Euripides and Personification


In Euripides play Alcestis, he personifies death as
an actual character who comes to take away the
Kings wife. Heracles then wrestles with Death to
get his wife back for him

Heracles fighting Death

What is personification?
Personification is when an author attributes
human characteristics to intangible
ideas/things or animals

Back to
Euripides!

Which one these is an example of


personification?
A. The sun was as bright as a candle
B. The barn stared at me solemnly, like I had
done something wrong

Sophocles and Greek Society


In Sophocles play Oedipus the King, he portrays how the
Greeks felt in relation to their Gods
First, lets get a synopsis of the play:

Sophocles and Greek Society


Now that you know a little more about Oedipus,
lets look at how Sophocles portrayed the
relationship between the ancient Greeks and their
gods

Take a look at these two short passages:


Tiresias: I serve Apollo. I dont need Creon to speak for me
in public
Oedipus: Drive me out of Thebes, in exile
Creon: Not I. Only the gods can give you that
Think about what this passage means in terms of how
Greeks saw their relationship with the gods.

What does it mean?


What this portrays is a society that took what their
gods said very seriously.
It also means that they took extreme precautions
when it came to getting advice and instruction
from their gods (the most popular god to get
advice from was Apollo!)
Apollo

Home

That is not correct,


Keep trying!
Back to
quiz

That is correct!
Sophocles

Intro to the Renaissance


The Renaissance was essentially a
comeback for Classical Literature
The Renaissance also developed a new way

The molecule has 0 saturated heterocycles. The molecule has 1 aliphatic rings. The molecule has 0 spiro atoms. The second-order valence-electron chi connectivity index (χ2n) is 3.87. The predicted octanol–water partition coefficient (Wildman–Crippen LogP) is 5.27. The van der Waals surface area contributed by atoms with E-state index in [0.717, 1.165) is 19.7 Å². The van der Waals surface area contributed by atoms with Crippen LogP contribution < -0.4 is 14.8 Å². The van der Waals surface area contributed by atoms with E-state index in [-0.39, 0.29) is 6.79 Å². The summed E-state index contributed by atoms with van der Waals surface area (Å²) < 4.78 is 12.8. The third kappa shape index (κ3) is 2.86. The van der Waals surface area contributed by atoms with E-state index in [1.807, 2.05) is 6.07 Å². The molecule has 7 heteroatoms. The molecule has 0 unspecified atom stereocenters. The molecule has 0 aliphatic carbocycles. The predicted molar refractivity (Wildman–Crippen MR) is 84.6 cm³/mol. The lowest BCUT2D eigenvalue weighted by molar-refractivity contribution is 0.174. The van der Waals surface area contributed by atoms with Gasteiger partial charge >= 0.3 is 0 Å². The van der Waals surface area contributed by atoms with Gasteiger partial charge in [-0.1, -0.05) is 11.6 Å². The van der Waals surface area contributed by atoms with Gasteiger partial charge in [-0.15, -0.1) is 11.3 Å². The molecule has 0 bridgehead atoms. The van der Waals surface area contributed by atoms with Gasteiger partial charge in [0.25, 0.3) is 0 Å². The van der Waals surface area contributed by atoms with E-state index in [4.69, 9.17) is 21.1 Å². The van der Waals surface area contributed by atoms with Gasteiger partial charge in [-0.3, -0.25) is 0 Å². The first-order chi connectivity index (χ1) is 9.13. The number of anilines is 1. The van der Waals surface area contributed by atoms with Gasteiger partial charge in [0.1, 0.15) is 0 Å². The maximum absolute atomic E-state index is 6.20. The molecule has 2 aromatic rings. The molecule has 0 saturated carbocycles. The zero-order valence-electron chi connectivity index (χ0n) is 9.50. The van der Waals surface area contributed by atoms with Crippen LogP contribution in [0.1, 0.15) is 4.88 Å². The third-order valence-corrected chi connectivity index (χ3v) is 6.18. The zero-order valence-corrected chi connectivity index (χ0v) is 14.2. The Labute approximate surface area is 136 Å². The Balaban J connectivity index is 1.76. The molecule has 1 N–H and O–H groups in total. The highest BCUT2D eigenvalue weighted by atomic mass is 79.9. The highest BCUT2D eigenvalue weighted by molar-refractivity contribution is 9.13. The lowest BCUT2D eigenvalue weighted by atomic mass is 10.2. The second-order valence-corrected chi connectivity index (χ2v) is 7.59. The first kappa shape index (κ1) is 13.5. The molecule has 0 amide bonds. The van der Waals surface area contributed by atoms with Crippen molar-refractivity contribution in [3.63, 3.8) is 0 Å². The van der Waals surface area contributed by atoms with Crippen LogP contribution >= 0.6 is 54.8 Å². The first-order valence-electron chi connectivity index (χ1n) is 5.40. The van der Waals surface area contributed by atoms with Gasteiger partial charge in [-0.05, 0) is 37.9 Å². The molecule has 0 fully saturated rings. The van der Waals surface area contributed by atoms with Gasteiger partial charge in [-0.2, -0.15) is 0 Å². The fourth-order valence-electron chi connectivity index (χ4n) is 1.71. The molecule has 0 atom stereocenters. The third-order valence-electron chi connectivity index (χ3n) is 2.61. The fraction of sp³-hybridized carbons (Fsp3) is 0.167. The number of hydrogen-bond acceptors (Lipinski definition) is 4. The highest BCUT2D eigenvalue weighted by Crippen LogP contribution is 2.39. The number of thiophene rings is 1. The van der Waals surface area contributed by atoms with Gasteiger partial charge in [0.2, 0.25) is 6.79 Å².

of playwriting and poetry (such as the
sonnet)

Matteo Maria Boiardo Similes


Orlando Innamorato, an epic written by Boiardo,
uses many similes, such as:
He rode back- happy, confident- like one whod
been released from prison
He hissed as if he were a serpent

Write your own simile!

Pssstt Remember to use like or as

Boiardo and Imagery


Boiardo wasnt just good at similes, he was also
wonderful at imagery especially in the fourth
canto (chapter) in Orlando Inammorato

Click to see
what I
mean!

In canto 4 of Orlando Innamorato, Boiardo


describes the images in a fierce battle that
include elephants and giraffes that soldiers
ride on and heres an idea of how that
would have looked:

What is a simile?
A simile is a figure of speech
comparing two things using like
or as

Back

Boiardo and the Epic


The epic, in the Renaissance, was not the most used form
of writing. However, the comparisons in structure of
Boiardos Orlando Innamorato and Homers Illiad is pretty
extraordinary!
Orlando
Illiad

Innamorato

What is imagery?
Imagery is visually descriptive or figurative
language

Back

Shakespeare and Allusion


Shakespeare is sometimes referred to as the
master of allusion!
For example, in numerous plays, Shakespeare
loves to allude to Greek and Roman mythology!

What is an allusion?
An allusion is an indirect reference to a
historical event, novel, poem, parable, etc.

Back

Much Ado About Nothing


(Allusions)
Fetch you a hair off the great Chams beard, do
you any embassage to the Pigmies, rather than
hold three words conference with this harpy
In this passage, Benedick (one of the main
characters), compares Beatrice to a harpy which is
a mythological creature